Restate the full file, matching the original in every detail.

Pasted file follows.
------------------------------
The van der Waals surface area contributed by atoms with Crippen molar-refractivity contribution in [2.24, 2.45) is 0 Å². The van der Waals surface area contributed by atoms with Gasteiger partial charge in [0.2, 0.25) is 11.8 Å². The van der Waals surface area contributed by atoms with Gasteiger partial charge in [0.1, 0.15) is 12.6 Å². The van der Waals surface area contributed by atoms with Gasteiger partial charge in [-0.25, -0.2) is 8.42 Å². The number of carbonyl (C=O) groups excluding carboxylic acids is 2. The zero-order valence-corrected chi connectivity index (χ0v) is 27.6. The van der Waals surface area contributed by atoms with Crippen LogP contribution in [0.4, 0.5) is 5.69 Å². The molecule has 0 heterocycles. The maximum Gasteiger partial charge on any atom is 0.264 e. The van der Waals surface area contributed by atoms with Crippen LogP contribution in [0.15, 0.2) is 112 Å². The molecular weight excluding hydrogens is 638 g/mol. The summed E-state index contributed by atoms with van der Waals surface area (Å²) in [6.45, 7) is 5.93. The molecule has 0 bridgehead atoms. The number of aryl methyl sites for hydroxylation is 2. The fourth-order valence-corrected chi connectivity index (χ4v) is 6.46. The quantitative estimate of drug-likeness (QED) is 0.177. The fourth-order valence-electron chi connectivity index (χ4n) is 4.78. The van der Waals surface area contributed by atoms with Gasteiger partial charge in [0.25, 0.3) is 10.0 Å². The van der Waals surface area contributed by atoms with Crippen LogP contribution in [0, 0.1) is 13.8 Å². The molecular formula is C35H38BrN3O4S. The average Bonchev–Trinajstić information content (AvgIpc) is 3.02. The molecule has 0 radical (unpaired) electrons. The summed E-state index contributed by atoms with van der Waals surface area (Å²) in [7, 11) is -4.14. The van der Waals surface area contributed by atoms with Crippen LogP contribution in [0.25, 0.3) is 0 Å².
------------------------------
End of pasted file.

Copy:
The van der Waals surface area contributed by atoms with Crippen molar-refractivity contribution in [2.24, 2.45) is 0 Å². The van der Waals surface area contributed by atoms with Gasteiger partial charge in [0.2, 0.25) is 11.8 Å². The van der Waals surface area contributed by atoms with Gasteiger partial charge in [0.1, 0.15) is 12.6 Å². The van der Waals surface area contributed by atoms with Gasteiger partial charge in [-0.25, -0.2) is 8.42 Å². The number of carbonyl (C=O) groups excluding carboxylic acids is 2. The zero-order valence-corrected chi connectivity index (χ0v) is 27.6. The van der Waals surface area contributed by atoms with Crippen LogP contribution in [0.4, 0.5) is 5.69 Å². The molecule has 0 heterocycles. The maximum Gasteiger partial charge on any atom is 0.264 e. The van der Waals surface area contributed by atoms with Crippen LogP contribution in [0.15, 0.2) is 112 Å². The molecular weight excluding hydrogens is 638 g/mol. The summed E-state index contributed by atoms with van der Waals surface area (Å²) in [6.45, 7) is 5.93. The molecule has 0 bridgehead atoms. The number of aryl methyl sites for hydroxylation is 2. The fourth-order valence-corrected chi connectivity index (χ4v) is 6.46. The quantitative estimate of drug-likeness (QED) is 0.177. The fourth-order valence-electron chi connectivity index (χ4n) is 4.78. The van der Waals surface area contributed by atoms with Gasteiger partial charge in [0.25, 0.3) is 10.0 Å². The van der Waals surface area contributed by atoms with Crippen LogP contribution in [0, 0.1) is 13.8 Å². The molecular formula is C35H38BrN3O4S. The average Bonchev–Trinajstić information content (AvgIpc) is 3.02. The molecule has 0 radical (unpaired) electrons. The summed E-state index contributed by atoms with van der Waals surface area (Å²) in [7, 11) is -4.14. The van der Waals surface area contributed by atoms with Crippen LogP contribution in [0.25, 0.3) is 0 Å².